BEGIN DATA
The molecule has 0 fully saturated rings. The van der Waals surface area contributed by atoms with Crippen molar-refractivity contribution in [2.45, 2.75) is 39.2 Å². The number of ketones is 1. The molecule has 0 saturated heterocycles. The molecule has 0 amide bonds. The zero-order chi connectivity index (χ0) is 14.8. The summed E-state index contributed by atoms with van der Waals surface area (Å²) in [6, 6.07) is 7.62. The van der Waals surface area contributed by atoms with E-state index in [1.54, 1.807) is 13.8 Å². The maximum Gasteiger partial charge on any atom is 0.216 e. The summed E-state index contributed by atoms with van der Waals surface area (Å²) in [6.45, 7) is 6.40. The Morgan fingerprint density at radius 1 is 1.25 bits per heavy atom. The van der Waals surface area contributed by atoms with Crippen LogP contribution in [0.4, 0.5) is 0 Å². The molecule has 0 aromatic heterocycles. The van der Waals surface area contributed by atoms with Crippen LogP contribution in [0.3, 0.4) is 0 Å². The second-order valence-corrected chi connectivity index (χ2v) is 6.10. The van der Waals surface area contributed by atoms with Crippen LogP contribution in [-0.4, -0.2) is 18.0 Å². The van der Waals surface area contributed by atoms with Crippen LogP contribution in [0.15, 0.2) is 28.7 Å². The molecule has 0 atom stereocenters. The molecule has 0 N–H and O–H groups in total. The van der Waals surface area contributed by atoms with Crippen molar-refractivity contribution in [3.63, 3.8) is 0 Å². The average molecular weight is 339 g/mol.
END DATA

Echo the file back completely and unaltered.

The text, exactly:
The molecule has 0 fully saturated rings. The van der Waals surface area contributed by atoms with Crippen molar-refractivity contribution in [2.45, 2.75) is 39.2 Å². The number of ketones is 1. The molecule has 0 saturated heterocycles. The molecule has 0 amide bonds. The zero-order chi connectivity index (χ0) is 14.8. The summed E-state index contributed by atoms with van der Waals surface area (Å²) in [6, 6.07) is 7.62. The van der Waals surface area contributed by atoms with E-state index in [1.54, 1.807) is 13.8 Å². The maximum Gasteiger partial charge on any atom is 0.216 e. The summed E-state index contributed by atoms with van der Waals surface area (Å²) in [6.45, 7) is 6.40. The Morgan fingerprint density at radius 1 is 1.25 bits per heavy atom. The van der Waals surface area contributed by atoms with Crippen LogP contribution in [0.4, 0.5) is 0 Å². The molecule has 0 aromatic heterocycles. The van der Waals surface area contributed by atoms with Crippen LogP contribution in [0.3, 0.4) is 0 Å². The second-order valence-corrected chi connectivity index (χ2v) is 6.10. The van der Waals surface area contributed by atoms with Crippen LogP contribution in [-0.4, -0.2) is 18.0 Å². The van der Waals surface area contributed by atoms with Crippen LogP contribution in [0.15, 0.2) is 28.7 Å². The molecule has 0 atom stereocenters. The molecule has 0 N–H and O–H groups in total. The van der Waals surface area contributed by atoms with Crippen molar-refractivity contribution in [3.63, 3.8) is 0 Å². The average molecular weight is 339 g/mol.